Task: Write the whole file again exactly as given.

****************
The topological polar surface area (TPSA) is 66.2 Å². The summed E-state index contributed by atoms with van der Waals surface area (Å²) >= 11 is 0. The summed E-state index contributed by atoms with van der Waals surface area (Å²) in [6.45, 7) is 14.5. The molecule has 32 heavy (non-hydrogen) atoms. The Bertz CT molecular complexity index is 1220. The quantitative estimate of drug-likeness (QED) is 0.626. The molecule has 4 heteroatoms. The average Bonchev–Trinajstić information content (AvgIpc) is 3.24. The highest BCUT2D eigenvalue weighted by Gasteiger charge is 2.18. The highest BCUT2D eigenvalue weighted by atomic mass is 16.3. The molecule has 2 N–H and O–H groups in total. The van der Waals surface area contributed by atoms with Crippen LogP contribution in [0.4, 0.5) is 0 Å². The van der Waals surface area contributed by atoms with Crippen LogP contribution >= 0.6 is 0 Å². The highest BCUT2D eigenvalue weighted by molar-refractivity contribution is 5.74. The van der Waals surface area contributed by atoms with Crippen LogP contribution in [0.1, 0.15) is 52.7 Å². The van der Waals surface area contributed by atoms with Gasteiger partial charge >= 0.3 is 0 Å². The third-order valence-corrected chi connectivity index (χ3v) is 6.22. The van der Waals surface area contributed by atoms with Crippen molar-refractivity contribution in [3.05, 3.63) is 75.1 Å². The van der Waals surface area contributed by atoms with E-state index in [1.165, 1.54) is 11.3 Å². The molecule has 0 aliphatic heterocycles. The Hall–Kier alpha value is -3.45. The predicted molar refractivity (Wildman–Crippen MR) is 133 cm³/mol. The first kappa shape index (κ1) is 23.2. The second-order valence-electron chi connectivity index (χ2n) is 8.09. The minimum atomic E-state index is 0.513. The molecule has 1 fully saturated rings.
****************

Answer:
The topological polar surface area (TPSA) is 66.2 Å². The summed E-state index contributed by atoms with van der Waals surface area (Å²) >= 11 is 0. The summed E-state index contributed by atoms with van der Waals surface area (Å²) in [6.45, 7) is 14.5. The molecule has 32 heavy (non-hydrogen) atoms. The Bertz CT molecular complexity index is 1220. The quantitative estimate of drug-likeness (QED) is 0.626. The molecule has 4 heteroatoms. The average Bonchev–Trinajstić information content (AvgIpc) is 3.24. The highest BCUT2D eigenvalue weighted by Gasteiger charge is 2.18. The highest BCUT2D eigenvalue weighted by atomic mass is 16.3. The molecule has 2 N–H and O–H groups in total. The van der Waals surface area contributed by atoms with Crippen LogP contribution in [0.4, 0.5) is 0 Å². The van der Waals surface area contributed by atoms with Crippen LogP contribution >= 0.6 is 0 Å². The highest BCUT2D eigenvalue weighted by molar-refractivity contribution is 5.74. The van der Waals surface area contributed by atoms with Crippen LogP contribution in [0.1, 0.15) is 52.7 Å². The van der Waals surface area contributed by atoms with Gasteiger partial charge >= 0.3 is 0 Å². The third-order valence-corrected chi connectivity index (χ3v) is 6.22. The van der Waals surface area contributed by atoms with Crippen molar-refractivity contribution in [3.05, 3.63) is 75.1 Å². The van der Waals surface area contributed by atoms with E-state index in [1.165, 1.54) is 11.3 Å². The molecule has 0 aliphatic heterocycles. The Hall–Kier alpha value is -3.45. The predicted molar refractivity (Wildman–Crippen MR) is 133 cm³/mol. The first kappa shape index (κ1) is 23.2. The second-order valence-electron chi connectivity index (χ2n) is 8.09. The minimum atomic E-state index is 0.513. The molecule has 1 fully saturated rings.